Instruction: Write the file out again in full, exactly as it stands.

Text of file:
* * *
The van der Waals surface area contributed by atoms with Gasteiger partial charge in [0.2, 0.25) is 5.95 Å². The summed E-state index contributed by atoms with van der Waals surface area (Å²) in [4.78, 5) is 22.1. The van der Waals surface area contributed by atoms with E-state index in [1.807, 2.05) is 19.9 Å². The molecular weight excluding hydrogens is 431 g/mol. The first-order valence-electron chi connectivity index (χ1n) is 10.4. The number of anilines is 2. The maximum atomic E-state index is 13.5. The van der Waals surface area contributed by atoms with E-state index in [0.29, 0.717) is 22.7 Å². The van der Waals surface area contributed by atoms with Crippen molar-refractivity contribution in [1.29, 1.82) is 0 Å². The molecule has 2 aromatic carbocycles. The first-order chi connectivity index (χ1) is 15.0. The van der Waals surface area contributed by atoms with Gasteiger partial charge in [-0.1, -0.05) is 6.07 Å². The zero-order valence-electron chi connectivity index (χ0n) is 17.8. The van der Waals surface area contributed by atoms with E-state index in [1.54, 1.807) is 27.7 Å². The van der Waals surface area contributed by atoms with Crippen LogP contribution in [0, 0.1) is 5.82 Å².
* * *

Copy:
The van der Waals surface area contributed by atoms with Gasteiger partial charge in [0.2, 0.25) is 5.95 Å². The summed E-state index contributed by atoms with van der Waals surface area (Å²) in [4.78, 5) is 22.1. The van der Waals surface area contributed by atoms with E-state index in [1.807, 2.05) is 19.9 Å². The molecular weight excluding hydrogens is 431 g/mol. The first-order valence-electron chi connectivity index (χ1n) is 10.4. The number of anilines is 2. The maximum atomic E-state index is 13.5. The van der Waals surface area contributed by atoms with E-state index in [0.29, 0.717) is 22.7 Å². The van der Waals surface area contributed by atoms with Crippen molar-refractivity contribution in [1.29, 1.82) is 0 Å². The molecule has 2 aromatic carbocycles. The first-order chi connectivity index (χ1) is 15.0. The van der Waals surface area contributed by atoms with Gasteiger partial charge in [-0.1, -0.05) is 6.07 Å². The zero-order valence-electron chi connectivity index (χ0n) is 17.8. The van der Waals surface area contributed by atoms with E-state index in [1.54, 1.807) is 27.7 Å². The van der Waals surface area contributed by atoms with Crippen LogP contribution in [0, 0.1) is 5.82 Å².